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photographer E-Yaji.
The Mary and George Bloch Collection: Part X  
Sotheby's, Hong Kong, 1 June 2015: Lot 33 

Lot 33

Lot 33
Treasury 2, no. 213 (‘The Imperial Column Puddingstone’)

Quartz conglomerate (puddingstone); reasonably well hollowed, with a flat lip and recessed flat foot surrounded by a flat foot rim
Possibly imperial, 1760–1880
Height: 5.55 cm
Mouth/lip: 0.53/1.5 cm
Stopper: coral; jadeite collar

Sotheby’s, New York, 6 April 1990, lot 75

Kleiner, Yang, and Shangraw 1994, no. 246
Treasury 2, no. 213

Hong Kong Museum of Art, March–June 1994
National Museum, Singapore, November 1994–February 1995

This variety of quartz puddingstone is distinguished by the breccia matrix made up a host of jagged fragments visible to the naked eye. An identical piece of stone, presumably from the same specimen and made by the same workshop, is in the J & J Collection (Moss, Graham, and Tsang 1993, no. 74).

Similar snuff bottles have the palace-style upper neck rim and tapering form that suggest this type of puddingstone might have been carved at and for the court. A further link between this cylindrical form and the court is to be found in a series of cylindrical glass bottles, many of imperial colour and attributable to the court (see, for instance, the ruby glass example in Au Hang 1993, no. 11, which is very similar in shape to this example). Others are known in white nephrite of exactly this form, (see, for instance, Au Hang 1993, no. 99). The existence of a range of different materials in identical form alerts us, as always, to the possibility of an imperial source.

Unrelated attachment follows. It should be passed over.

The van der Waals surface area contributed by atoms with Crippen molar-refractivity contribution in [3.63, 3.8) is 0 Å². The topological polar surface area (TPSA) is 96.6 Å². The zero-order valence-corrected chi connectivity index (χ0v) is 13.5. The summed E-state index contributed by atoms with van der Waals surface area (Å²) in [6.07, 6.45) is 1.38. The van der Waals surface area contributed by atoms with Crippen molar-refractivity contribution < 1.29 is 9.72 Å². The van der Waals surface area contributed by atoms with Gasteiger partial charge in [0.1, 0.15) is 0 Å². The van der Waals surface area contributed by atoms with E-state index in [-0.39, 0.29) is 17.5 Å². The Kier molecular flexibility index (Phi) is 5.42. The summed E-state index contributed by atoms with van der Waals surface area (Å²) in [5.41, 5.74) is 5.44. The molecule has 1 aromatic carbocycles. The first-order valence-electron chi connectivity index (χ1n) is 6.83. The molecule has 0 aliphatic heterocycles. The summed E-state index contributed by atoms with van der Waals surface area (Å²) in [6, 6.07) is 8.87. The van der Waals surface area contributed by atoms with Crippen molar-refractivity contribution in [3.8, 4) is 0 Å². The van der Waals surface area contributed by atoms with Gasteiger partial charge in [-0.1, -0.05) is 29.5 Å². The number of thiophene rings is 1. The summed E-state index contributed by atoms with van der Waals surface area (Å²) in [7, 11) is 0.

This bottle is far less sophisticated in its form than other imperial cylindrical forms and the simple crystal cylinder of lot 12 in this auction. Two straightforward cylinders of different diameters, one for the body and one for the neck, are the entire formal statement. No attempt has been made to make the form more intriguing or elegant; there is no tapering, no flaring of the neck, no lip rim, not even a visible foot rim until you turn the bottle upside down. Even the lip is flat. However, this simpler form may well reflect the deliberate choice of the artist to tame the busy pattern of the material.


This is not the Sotheby’s sale catalogue. This is a product of Hugh Moss for the purposes of this website. For the catalogue details please refer to Sotheby’s website or request a copy of a printed sale catalogue from Sotheby’s


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